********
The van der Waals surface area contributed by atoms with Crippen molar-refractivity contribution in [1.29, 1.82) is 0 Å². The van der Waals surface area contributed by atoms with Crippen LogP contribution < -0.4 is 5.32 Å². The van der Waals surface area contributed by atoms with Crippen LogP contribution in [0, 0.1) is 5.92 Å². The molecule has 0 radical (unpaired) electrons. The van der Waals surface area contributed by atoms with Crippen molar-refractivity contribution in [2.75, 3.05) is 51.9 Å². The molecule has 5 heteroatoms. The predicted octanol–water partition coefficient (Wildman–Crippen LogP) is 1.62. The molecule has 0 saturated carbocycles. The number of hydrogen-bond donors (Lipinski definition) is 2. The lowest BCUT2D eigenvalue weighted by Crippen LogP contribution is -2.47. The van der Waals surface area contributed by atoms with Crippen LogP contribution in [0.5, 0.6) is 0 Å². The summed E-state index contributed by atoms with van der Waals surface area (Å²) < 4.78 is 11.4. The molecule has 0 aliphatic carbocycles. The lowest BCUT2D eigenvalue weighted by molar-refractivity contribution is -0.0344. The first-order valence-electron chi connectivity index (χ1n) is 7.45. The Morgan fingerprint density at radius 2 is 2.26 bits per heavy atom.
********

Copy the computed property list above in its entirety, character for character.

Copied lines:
The van der Waals surface area contributed by atoms with Crippen molar-refractivity contribution in [1.29, 1.82) is 0 Å². The van der Waals surface area contributed by atoms with Crippen LogP contribution < -0.4 is 5.32 Å². The van der Waals surface area contributed by atoms with Crippen LogP contribution in [0, 0.1) is 5.92 Å². The molecule has 0 radical (unpaired) electrons. The van der Waals surface area contributed by atoms with Crippen molar-refractivity contribution in [2.75, 3.05) is 51.9 Å². The molecule has 5 heteroatoms. The predicted octanol–water partition coefficient (Wildman–Crippen LogP) is 1.62. The molecule has 0 saturated carbocycles. The number of hydrogen-bond donors (Lipinski definition) is 2. The lowest BCUT2D eigenvalue weighted by Crippen LogP contribution is -2.47. The van der Waals surface area contributed by atoms with Crippen LogP contribution in [0.5, 0.6) is 0 Å². The summed E-state index contributed by atoms with van der Waals surface area (Å²) < 4.78 is 11.4. The molecule has 0 aliphatic carbocycles. The lowest BCUT2D eigenvalue weighted by molar-refractivity contribution is -0.0344. The first-order valence-electron chi connectivity index (χ1n) is 7.45. The Morgan fingerprint density at radius 2 is 2.26 bits per heavy atom.